By Martine Ehrenclou
Having just released her album, Belle of the West that debuted #1 on the Billboard Blues charts, Chills & Fever in March of this year and three solo albums before that, Samantha Fish has established herself as a talented and versatile singer-guitarist-songwriter and powerful performer. From blues and roots music to Americana and country, Samantha Fish is a creative musical force. Currently on tour in the U.S., she will continue that tour throughout 2018. She kindly made time in her busy schedule to talk with Rock and Blues Muse.
M: Please talk about how you chose to change it up for each of your albums. Runaway established you as a blues artist, Chills & Fever is more R&B, and Belle of the West has more elements of Americana and country. Was it a natural progression with each one according to your musical tastes or was there more involved?
S: Every progression has in some way been directly related to my musical influences growing up. With Chills and Fever, I got to express the soul and R&B side. When I began singing, the passion in soul music is what struck me. Belle of the West was all about songwriting. I grew up listening to country and Americana for the storytelling and songwriting. So, it definitely took that shape. The producers, Bobby Harlow (Chills and Fever) and Luther Dickinson (Belle of the West) were perfect for each album. Finding the right people that understand the vision and know how to execute it are so crucial.
M: Tell me about your musical life, your songwriting, singing, guitar playing. You said, “Music is my life.” What does that mean for you? What’s a typical day for Samantha Fish?
S: It’s always on my mind. Every day (at least on the road). From the time I wake up, we start working to get to the next stage. Literally. The days can be long and stressful, but the relief and joy I feel on stage is the driving force. Off the road, I’m writing, recording, fine tuning, etc.
M: Let’s talk about your guitars. You play both acoustic and electric guitar. Do you favor one over the other? Does acoustic bring out a different approach to songwriting than electric guitar?
S: Absolutely it brings a different approach. When I write on the acoustic guitar, the riff rock becomes secondary. It’s more about the melody in the voice. I primarily write on the acoustic and let the lyrics and vocal melody be the star of the song. The rest falls in after. When I do write on electric, it’s usually very guitar centric and focused on a cool riff.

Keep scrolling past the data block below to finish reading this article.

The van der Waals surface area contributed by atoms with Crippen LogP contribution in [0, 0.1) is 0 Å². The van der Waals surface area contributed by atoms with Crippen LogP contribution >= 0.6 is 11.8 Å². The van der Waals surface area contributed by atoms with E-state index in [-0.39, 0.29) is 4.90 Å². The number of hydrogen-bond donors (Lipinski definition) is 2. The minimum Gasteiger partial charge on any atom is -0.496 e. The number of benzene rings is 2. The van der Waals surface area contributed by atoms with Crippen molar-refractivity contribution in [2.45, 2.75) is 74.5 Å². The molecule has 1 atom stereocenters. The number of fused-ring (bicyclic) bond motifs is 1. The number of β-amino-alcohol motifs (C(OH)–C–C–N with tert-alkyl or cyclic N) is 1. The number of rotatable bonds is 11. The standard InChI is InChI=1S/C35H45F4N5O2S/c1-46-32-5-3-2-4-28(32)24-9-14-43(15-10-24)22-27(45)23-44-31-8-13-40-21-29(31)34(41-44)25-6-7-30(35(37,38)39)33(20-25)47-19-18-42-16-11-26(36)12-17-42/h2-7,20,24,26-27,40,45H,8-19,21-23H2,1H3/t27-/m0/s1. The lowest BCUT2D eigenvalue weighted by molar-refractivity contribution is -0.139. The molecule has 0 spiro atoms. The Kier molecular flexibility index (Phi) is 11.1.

M: For your next chapter, do you see yourself staying in the country blues, roots music genres? Or is there another genre entirely that has piqued your interest?
S: I like mixing genres and challenging myself. Pulling in different influences and allowing myself to evolve. I try not to focus so much on genre, and just write what’s in my heart.
M: Sounds like you allow yourself creative freedom. Let’s shift to life on the road. What is it about touring that you love so much? Gregg Allman said he felt most at home on the road. Would you say that is similar for you?
S: We see some of the most amazing things. I’ve been to places I never imagined I’d get to go. Seeing your music affect others in a positive way is powerful. Music is so unifying, and the connection I get with people through it makes the long days worth it. I love what I do.
M: That love for what you do comes through in your music. Do you write music while on the road? What’s your songwriting process like and how do you approach it? Lyrics first or music first or a combination of both? What inspires you to write music?
S: It is a combination of both. I really don’t have a set method. When I’m open to it, anything can set off a song, but you need to be in that headspace. The people around me are pretty inspiring, the road is too.
M: You’re prolific with your songwriting. Do you have a stack of songs right now that you’re itching to record? If so, please tell me more about that.
S: Haha, stack of songs? Yes. Itching to record? We’ll see. Sometimes a song will stay with me for a while, but I’m super critical of them. If I look at it too long, I get a “what was I thinking” attitude towards it.
M: I really appreciated learning that you love to work and that you are so musically productive. Do you find that both men and women embrace your dedication and involvement in your work or are some a little threatened by a powerful female artist?
S: I am seeing more of a split at the shows. Male and female. I think there are some people that will always feel threatened by powerful women. Regardless of profession. I don’t feel that from my fans or the people at the shows. I feel like we are on the same page. The ones that love me, get me and get the music.
M: What’s next for you besides a tour into June of 2018? Is there another album in the works for you to release next year?
S: I’m always writing and looking ahead. Shaping what I’ve already done into something new. As far as another release date, it is still wide open. I have two albums that I want to put a show together for.
M: Thank you for taking the time to talk with me today.
S: Thank you.
For more information on Samantha Fish, Belle of the West and her other albums:
Tour schedule: http://www.samanthafish.com/tour/